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  • Review by Faye Coulman

Danish aggressors Baest talk classic death metal, touring with Decapitated and getting s*** done

Listening to the pulverising aggression and intensely visceral, gargling horror that oozes from every pitch-black pore of Baest’s deliciously deathly being, it’s hard to imagine that, fewer than four years ago, this Danish wrecking crew was little more than a Bloodbath fanboy’s distant, seemingly unattainable dream. Having already inked a deal with international label giant Century Media and shared stage space with Polish genre titans Decapitated, it seems things are moving at a bewildering pace for these uber-talented newcomers. On the night that saw the soon-to-be-great Danes stopping off for the London leg of their first major touring cycle, bassist Mattias Melchiorsen and guitarist Lasse Mørch Revsbech took a rare quiet moment to reflect on what’s already been a momentous 2019.

It’s approximately 8.15pm in the capital and the narrow, labyrinthine corridors of the Islington O2 are audibly buzzing with the joyously excitable afterglow of Baest’s blistering London debut. Beyond a sad little cordoned-off square of concrete that passes for an outdoor smoking area, a short walk from the crowded venue and its rigidly patrolled main entrance takes us to a tell-tale line of white tour vans. Behind the windscreen of one nestle two sizeably majestic goat skulls, each one proudly gleaming and resplendent in all its ghoulishly iconic glory, before we’re beckoned inside by guitarists Lasse and Mattias in a manner rather amusingly reminiscent of a B-horror movie.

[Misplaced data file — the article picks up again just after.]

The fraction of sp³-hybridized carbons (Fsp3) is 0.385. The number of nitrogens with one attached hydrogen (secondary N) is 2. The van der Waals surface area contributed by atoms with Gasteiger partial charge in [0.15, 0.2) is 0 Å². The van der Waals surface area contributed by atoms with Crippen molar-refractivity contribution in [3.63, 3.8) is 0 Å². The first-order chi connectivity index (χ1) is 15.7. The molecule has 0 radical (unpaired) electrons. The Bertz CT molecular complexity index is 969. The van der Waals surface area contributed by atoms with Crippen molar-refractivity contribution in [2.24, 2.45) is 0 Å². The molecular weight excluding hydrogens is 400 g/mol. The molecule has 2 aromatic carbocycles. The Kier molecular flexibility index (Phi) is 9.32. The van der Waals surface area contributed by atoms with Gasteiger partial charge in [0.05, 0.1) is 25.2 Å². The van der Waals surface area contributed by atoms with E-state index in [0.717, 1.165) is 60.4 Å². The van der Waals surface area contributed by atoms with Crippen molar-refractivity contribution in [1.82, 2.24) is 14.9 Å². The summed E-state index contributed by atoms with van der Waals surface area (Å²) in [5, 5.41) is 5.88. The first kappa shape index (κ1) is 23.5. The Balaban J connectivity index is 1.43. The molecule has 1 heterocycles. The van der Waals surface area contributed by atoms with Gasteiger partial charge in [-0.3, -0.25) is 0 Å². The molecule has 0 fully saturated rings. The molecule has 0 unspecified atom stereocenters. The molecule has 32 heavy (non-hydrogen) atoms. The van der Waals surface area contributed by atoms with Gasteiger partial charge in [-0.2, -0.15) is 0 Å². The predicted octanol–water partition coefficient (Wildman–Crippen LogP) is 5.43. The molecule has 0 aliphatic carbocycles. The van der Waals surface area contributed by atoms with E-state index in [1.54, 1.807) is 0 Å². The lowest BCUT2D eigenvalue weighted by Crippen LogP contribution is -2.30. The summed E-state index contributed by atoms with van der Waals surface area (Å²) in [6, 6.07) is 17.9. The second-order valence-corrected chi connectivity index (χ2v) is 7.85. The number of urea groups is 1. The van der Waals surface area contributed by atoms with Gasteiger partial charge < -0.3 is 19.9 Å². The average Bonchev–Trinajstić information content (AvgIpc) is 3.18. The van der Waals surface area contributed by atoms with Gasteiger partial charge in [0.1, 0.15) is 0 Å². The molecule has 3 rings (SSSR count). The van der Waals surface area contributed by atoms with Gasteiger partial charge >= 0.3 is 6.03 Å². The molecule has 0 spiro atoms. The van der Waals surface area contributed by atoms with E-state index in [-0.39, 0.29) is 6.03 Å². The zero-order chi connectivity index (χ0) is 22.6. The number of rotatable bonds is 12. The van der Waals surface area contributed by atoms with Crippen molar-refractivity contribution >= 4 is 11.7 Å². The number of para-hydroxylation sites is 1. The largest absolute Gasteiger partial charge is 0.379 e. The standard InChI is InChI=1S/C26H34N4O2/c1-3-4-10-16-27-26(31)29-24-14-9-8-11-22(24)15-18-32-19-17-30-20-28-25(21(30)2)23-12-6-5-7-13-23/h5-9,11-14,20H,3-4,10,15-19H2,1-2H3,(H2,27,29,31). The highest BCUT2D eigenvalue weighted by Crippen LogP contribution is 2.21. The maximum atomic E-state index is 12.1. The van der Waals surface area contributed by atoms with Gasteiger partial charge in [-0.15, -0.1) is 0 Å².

“We boiled the flesh off them ourselves,” beams bass player Mattias with almost fatherly pride, casting an affectionate glance in the direction of the aforementioned ghoulish artefacts.

“They came from this small farming place we know,” Lasse adds. “They’d slaughtered some goats for eating and had obviously discarded the skulls, so we asked, ‘Do you still have those skulls?’ and they said ‘Yeah, but we dug them down,’ and we said ‘Okay, no problem,’ and immediately went and dug them up. Our first music video was actually inspired by that.”

Teaming these classic, deathly aesthetics with madly energised stints of ultra-violence and intensely sinister, grave-scented atmospherics, few bands so richly embody the festering essence of the genre more thoroughly than these youthful, technically skilled aggressors. Spawned out of a fanatical collective fixation with genre icons Death and Bloodbath in the summer of 2015, the pair vividly recall the precise moment they first set about making their long dreamed-about ambitions a tangible reality.

“Me and our vocalist Sven [Karlsson] met at a bar and I was wearing a Death t-shirt,” guitarist Lasse recalls. “We kind of knew each other but had never really talked before. I knew that he was playing guitar and he knew that I was playing guitar and I kind of said, like, ‘Hey, I just started playing guitar again. I had a break and now I really want to play death metal,’ because obviously that’s the t-shirts we wear a lot and the music we listen to.”